I have examined a number of Beretta compact handguns in the past and have extensive experience with the standard Beretta 92 Compact. The newest 92FS version features a treatment in grip stippling and checkering that I find superior to previous applications.


Pistol exhibited excellent practical defensive accuracy.


The feel of this handgun is excellent. While the grip is wide, it fits most hands well. The geometry is such that the curve of the grip seems to fit better than the full-size version. The largest hands may suffer the small finger dangling, but can simply curl it under the grip. When firing the pistol, I was surprised by the excellent purchase given with this abbreviated grip.

Drawing primarily from a fabric/steel clip Falco brand IWB holster, the pistol proved fast from concealed carry. The grip is sufficient in size for a good grip on the draw. The pistol comes on target quickly. The red three-dot sights are particularly well received. They give an excellent sight picture and are large enough for rapid acquisition.

As for quickly moving the safety to the firing position, keep the thumb in a strong straight forward position and strike the safety as you go into the thumbs forward firing grip. With practice, you will become proficient with this technique.


Initial firing drills were undertaken with Black Hills Ammunition 115-grain FMJ remanufactured loads. These “blue box” loads are not only a good resource for affordable practice, but made to the same exacting standards as all Black Hills loads.

In double-action mode, the Beretta delivered X-ring hits on demand to ten yards. Concentration and coordination are demanded when firing a double-action first-shot handgun. The Beretta’s trigger is long but smooth and can be mastered with practice. There is some stacking at the end of travel, SOP for the double-action first-shot handgun. Estimated double-action trigger press is 12 pounds.

The single-action press is crisp and tight, with no creep or discernible backlash. Single-action trigger compression is four pounds even—an excellent factory trigger. Control was good in single-action mode.

The Beretta demonstrates little muzzle flip with most 9mm Luger loadings. Moving to service-grade loads, the pistol proved reliable with Black Hills 124-grain JHP and JHP +P, Fiocchi 115-grain FMJ practice load, and Fiocchi 147-grain Extrema. A quantity of steel-cased ammunition and lead bullet handloads were also fired. Recoil was not a factor, and the pistol never failed to feed, chamber, fire or eject. The pistol is pleasant to shoot and was very controllable with every load tested.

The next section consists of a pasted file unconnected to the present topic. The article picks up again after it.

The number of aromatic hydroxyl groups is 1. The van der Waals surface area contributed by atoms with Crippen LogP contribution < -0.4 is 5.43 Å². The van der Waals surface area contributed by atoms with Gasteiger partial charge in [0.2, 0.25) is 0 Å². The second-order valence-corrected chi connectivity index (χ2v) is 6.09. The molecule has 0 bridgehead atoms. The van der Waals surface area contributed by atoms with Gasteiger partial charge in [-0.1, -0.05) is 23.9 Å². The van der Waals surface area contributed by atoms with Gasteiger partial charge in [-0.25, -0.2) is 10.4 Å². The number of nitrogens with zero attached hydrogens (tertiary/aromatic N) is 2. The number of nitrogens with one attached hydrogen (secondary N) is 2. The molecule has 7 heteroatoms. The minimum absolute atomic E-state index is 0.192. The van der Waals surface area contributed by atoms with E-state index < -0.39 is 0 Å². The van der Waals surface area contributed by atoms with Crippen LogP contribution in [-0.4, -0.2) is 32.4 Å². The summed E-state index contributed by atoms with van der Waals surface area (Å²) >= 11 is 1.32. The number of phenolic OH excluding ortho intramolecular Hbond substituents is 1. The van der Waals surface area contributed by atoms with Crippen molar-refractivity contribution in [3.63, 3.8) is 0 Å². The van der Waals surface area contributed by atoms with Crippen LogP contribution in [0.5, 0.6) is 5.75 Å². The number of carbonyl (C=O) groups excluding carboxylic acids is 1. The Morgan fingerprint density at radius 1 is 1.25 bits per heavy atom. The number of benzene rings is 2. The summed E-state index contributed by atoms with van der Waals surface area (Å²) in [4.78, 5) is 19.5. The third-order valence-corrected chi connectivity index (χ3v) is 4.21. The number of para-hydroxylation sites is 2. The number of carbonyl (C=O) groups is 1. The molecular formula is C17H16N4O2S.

After a couple of range sessions, the Beretta 92FS Compact had 400 rounds of ammunition fired without any complications. The evaluation ended with a good impression of the handgun.

I know individuals who never fire personal defense guns for groups. Groups do not save lives. Firing at small targets at known and unknown ranges is a greater indicator of practical accuracy. Just the same, the Beretta was fired for absolute accuracy.

This compact handgun is more accurate than many full-size service pistols. The nicely crowned muzzle and overall good fit are part of the equation; the rest is the good sights and trigger.

My only complaint is that the magazines were stiff and difficult to load, but the feed lips were not sharp and the magazines always functioned.


Viridian C5 light is compact and proved to be a good match for the Beretta.



Comparing it to others in the same size and weight class, the Beretta 92FS Compact exhibits several advantages. The slide lock is capable of rapid manipulation, but not likely to be inadvertently pressed, locking the gun to the rear during a firing string, and neither is it in a position for the thumb to ride the slide lock and cause the slide to fail to lock open on the last shot. The slide is easily racked—there is plenty of leverage due to the handgun’s geometry. The safety is positive in operation.

While the true safety is between the ears of the user, the combination of safety features—manual safety, double-action first-shot trigger, and positive firing-pin block—are appreciated.

The original intent of the test was to evaluate the 92FS Compact as a choice for those who favor the Beretta 92 but wish to own a more compact weapon. The 92FS Compact may stand on its own merits in comparison to any compact 9mm handgun.

Bob Campbell is a writer in the firearms, personal defense and outdoors field with several thousand published articles, columns and reviews and ten books. Bob holds a degree in Criminal Justice and has more than thirty years police and security experience. He has trained hundreds of shooters including police and military.


(800) 237-3882